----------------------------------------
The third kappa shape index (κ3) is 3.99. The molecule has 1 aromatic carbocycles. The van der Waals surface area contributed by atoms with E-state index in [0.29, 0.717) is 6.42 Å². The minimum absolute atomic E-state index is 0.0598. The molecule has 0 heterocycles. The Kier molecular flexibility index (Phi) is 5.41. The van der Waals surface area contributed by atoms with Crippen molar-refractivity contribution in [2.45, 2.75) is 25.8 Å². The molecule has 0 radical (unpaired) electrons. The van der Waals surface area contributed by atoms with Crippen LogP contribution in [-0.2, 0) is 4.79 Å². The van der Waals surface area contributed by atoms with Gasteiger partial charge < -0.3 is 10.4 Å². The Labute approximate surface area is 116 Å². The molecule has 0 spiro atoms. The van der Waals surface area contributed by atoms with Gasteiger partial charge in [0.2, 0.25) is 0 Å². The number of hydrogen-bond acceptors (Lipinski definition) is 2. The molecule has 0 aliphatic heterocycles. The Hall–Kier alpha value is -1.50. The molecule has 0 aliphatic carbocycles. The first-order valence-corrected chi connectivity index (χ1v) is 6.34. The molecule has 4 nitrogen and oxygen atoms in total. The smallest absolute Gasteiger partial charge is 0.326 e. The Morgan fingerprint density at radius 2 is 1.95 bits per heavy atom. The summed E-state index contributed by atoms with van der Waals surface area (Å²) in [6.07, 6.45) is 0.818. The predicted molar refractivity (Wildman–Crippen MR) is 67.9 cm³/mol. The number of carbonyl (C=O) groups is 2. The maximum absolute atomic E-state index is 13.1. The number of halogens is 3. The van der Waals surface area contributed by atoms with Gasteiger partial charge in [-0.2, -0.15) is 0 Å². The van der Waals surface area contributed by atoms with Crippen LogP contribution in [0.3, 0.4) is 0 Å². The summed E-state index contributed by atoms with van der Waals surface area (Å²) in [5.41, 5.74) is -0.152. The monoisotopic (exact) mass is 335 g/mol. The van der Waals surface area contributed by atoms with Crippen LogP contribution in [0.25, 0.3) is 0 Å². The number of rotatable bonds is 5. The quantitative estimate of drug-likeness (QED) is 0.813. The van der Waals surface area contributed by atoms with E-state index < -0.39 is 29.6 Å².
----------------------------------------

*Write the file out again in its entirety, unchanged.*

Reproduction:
The third kappa shape index (κ3) is 3.99. The molecule has 1 aromatic carbocycles. The van der Waals surface area contributed by atoms with E-state index in [0.29, 0.717) is 6.42 Å². The minimum absolute atomic E-state index is 0.0598. The molecule has 0 heterocycles. The Kier molecular flexibility index (Phi) is 5.41. The van der Waals surface area contributed by atoms with Crippen molar-refractivity contribution in [2.45, 2.75) is 25.8 Å². The molecule has 0 radical (unpaired) electrons. The van der Waals surface area contributed by atoms with Crippen LogP contribution in [-0.2, 0) is 4.79 Å². The van der Waals surface area contributed by atoms with Gasteiger partial charge < -0.3 is 10.4 Å². The Labute approximate surface area is 116 Å². The molecule has 0 spiro atoms. The van der Waals surface area contributed by atoms with Gasteiger partial charge in [0.2, 0.25) is 0 Å². The number of hydrogen-bond acceptors (Lipinski definition) is 2. The molecule has 0 aliphatic heterocycles. The Hall–Kier alpha value is -1.50. The molecule has 0 aliphatic carbocycles. The first-order valence-corrected chi connectivity index (χ1v) is 6.34. The molecule has 4 nitrogen and oxygen atoms in total. The smallest absolute Gasteiger partial charge is 0.326 e. The Morgan fingerprint density at radius 2 is 1.95 bits per heavy atom. The summed E-state index contributed by atoms with van der Waals surface area (Å²) in [6.07, 6.45) is 0.818. The predicted molar refractivity (Wildman–Crippen MR) is 67.9 cm³/mol. The number of carbonyl (C=O) groups is 2. The maximum absolute atomic E-state index is 13.1. The number of halogens is 3. The van der Waals surface area contributed by atoms with Gasteiger partial charge in [-0.2, -0.15) is 0 Å². The van der Waals surface area contributed by atoms with Crippen LogP contribution in [0.3, 0.4) is 0 Å². The summed E-state index contributed by atoms with van der Waals surface area (Å²) in [5.41, 5.74) is -0.152. The monoisotopic (exact) mass is 335 g/mol. The van der Waals surface area contributed by atoms with Crippen LogP contribution in [0.25, 0.3) is 0 Å². The number of rotatable bonds is 5. The quantitative estimate of drug-likeness (QED) is 0.813. The van der Waals surface area contributed by atoms with E-state index < -0.39 is 29.6 Å².